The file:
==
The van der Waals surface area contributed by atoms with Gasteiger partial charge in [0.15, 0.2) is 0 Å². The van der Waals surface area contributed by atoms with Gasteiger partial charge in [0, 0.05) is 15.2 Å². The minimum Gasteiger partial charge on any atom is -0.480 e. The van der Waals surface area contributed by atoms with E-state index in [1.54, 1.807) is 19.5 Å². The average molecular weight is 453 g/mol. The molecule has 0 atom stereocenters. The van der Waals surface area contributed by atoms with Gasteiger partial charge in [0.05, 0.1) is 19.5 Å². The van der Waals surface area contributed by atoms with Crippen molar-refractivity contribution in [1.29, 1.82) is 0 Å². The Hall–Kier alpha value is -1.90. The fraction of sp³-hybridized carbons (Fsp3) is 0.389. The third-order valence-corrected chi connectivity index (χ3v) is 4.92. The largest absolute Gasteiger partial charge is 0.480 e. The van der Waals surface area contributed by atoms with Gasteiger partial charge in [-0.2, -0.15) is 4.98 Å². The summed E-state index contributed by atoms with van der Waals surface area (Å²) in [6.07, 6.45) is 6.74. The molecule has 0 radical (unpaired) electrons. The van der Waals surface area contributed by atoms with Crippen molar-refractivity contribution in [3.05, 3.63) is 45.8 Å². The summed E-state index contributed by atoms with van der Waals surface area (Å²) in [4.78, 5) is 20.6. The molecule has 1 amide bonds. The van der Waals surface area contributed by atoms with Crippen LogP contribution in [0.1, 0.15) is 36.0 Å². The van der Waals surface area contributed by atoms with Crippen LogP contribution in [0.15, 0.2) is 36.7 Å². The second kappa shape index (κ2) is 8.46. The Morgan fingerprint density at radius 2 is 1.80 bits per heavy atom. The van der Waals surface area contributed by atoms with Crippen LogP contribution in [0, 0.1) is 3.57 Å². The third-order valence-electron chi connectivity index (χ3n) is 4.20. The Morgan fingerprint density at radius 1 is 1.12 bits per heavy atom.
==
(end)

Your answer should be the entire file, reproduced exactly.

The van der Waals surface area contributed by atoms with Gasteiger partial charge in [0.15, 0.2) is 0 Å². The van der Waals surface area contributed by atoms with Gasteiger partial charge in [0, 0.05) is 15.2 Å². The minimum Gasteiger partial charge on any atom is -0.480 e. The van der Waals surface area contributed by atoms with E-state index in [1.54, 1.807) is 19.5 Å². The average molecular weight is 453 g/mol. The molecule has 0 atom stereocenters. The van der Waals surface area contributed by atoms with Gasteiger partial charge in [0.05, 0.1) is 19.5 Å². The van der Waals surface area contributed by atoms with Crippen molar-refractivity contribution in [1.29, 1.82) is 0 Å². The Hall–Kier alpha value is -1.90. The fraction of sp³-hybridized carbons (Fsp3) is 0.389. The third-order valence-corrected chi connectivity index (χ3v) is 4.92. The largest absolute Gasteiger partial charge is 0.480 e. The van der Waals surface area contributed by atoms with Gasteiger partial charge in [-0.2, -0.15) is 4.98 Å². The summed E-state index contributed by atoms with van der Waals surface area (Å²) in [6.07, 6.45) is 6.74. The molecule has 0 radical (unpaired) electrons. The van der Waals surface area contributed by atoms with Crippen molar-refractivity contribution in [3.05, 3.63) is 45.8 Å². The summed E-state index contributed by atoms with van der Waals surface area (Å²) in [4.78, 5) is 20.6. The molecule has 1 amide bonds. The van der Waals surface area contributed by atoms with Crippen LogP contribution in [0.1, 0.15) is 36.0 Å². The van der Waals surface area contributed by atoms with Crippen LogP contribution in [0.15, 0.2) is 36.7 Å². The second kappa shape index (κ2) is 8.46. The Morgan fingerprint density at radius 2 is 1.80 bits per heavy atom. The van der Waals surface area contributed by atoms with Crippen LogP contribution in [0, 0.1) is 3.57 Å². The third-order valence-electron chi connectivity index (χ3n) is 4.20. The Morgan fingerprint density at radius 1 is 1.12 bits per heavy atom.